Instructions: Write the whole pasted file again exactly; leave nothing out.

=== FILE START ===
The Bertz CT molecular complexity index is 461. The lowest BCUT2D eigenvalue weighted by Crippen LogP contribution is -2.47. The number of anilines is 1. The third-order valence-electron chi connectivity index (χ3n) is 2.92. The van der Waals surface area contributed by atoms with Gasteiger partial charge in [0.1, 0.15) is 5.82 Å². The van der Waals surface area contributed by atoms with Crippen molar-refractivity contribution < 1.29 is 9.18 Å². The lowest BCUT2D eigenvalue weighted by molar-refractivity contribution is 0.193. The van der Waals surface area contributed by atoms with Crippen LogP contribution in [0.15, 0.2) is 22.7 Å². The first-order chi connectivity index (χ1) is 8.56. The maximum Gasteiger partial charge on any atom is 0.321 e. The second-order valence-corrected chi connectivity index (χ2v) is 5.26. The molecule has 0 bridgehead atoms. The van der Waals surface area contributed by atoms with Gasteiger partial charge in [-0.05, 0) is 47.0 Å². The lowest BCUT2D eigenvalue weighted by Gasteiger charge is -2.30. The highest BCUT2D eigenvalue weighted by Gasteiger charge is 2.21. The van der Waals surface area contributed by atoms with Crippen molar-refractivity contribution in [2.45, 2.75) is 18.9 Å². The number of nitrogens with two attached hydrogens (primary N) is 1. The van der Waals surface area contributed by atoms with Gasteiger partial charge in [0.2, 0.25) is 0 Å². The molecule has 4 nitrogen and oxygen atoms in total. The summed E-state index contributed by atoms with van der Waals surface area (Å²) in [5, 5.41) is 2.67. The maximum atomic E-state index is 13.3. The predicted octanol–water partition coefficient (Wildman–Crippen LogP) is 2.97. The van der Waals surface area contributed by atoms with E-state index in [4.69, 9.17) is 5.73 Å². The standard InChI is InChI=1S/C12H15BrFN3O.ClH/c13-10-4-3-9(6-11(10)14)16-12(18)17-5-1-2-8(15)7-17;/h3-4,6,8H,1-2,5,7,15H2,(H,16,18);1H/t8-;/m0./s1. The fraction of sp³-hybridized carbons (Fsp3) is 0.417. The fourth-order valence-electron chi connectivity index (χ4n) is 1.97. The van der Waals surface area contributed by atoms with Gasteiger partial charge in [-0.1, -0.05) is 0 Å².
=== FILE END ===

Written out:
The Bertz CT molecular complexity index is 461. The lowest BCUT2D eigenvalue weighted by Crippen LogP contribution is -2.47. The number of anilines is 1. The third-order valence-electron chi connectivity index (χ3n) is 2.92. The van der Waals surface area contributed by atoms with Gasteiger partial charge in [0.1, 0.15) is 5.82 Å². The van der Waals surface area contributed by atoms with Crippen molar-refractivity contribution < 1.29 is 9.18 Å². The lowest BCUT2D eigenvalue weighted by molar-refractivity contribution is 0.193. The van der Waals surface area contributed by atoms with Crippen LogP contribution in [0.15, 0.2) is 22.7 Å². The first-order chi connectivity index (χ1) is 8.56. The maximum Gasteiger partial charge on any atom is 0.321 e. The second-order valence-corrected chi connectivity index (χ2v) is 5.26. The molecule has 0 bridgehead atoms. The van der Waals surface area contributed by atoms with Gasteiger partial charge in [-0.05, 0) is 47.0 Å². The lowest BCUT2D eigenvalue weighted by Gasteiger charge is -2.30. The highest BCUT2D eigenvalue weighted by Gasteiger charge is 2.21. The van der Waals surface area contributed by atoms with Crippen molar-refractivity contribution in [2.45, 2.75) is 18.9 Å². The number of nitrogens with two attached hydrogens (primary N) is 1. The van der Waals surface area contributed by atoms with Gasteiger partial charge in [0.2, 0.25) is 0 Å². The molecule has 4 nitrogen and oxygen atoms in total. The summed E-state index contributed by atoms with van der Waals surface area (Å²) in [5, 5.41) is 2.67. The maximum atomic E-state index is 13.3. The predicted octanol–water partition coefficient (Wildman–Crippen LogP) is 2.97. The van der Waals surface area contributed by atoms with E-state index in [4.69, 9.17) is 5.73 Å². The standard InChI is InChI=1S/C12H15BrFN3O.ClH/c13-10-4-3-9(6-11(10)14)16-12(18)17-5-1-2-8(15)7-17;/h3-4,6,8H,1-2,5,7,15H2,(H,16,18);1H/t8-;/m0./s1. The fraction of sp³-hybridized carbons (Fsp3) is 0.417. The fourth-order valence-electron chi connectivity index (χ4n) is 1.97. The van der Waals surface area contributed by atoms with Gasteiger partial charge in [-0.1, -0.05) is 0 Å².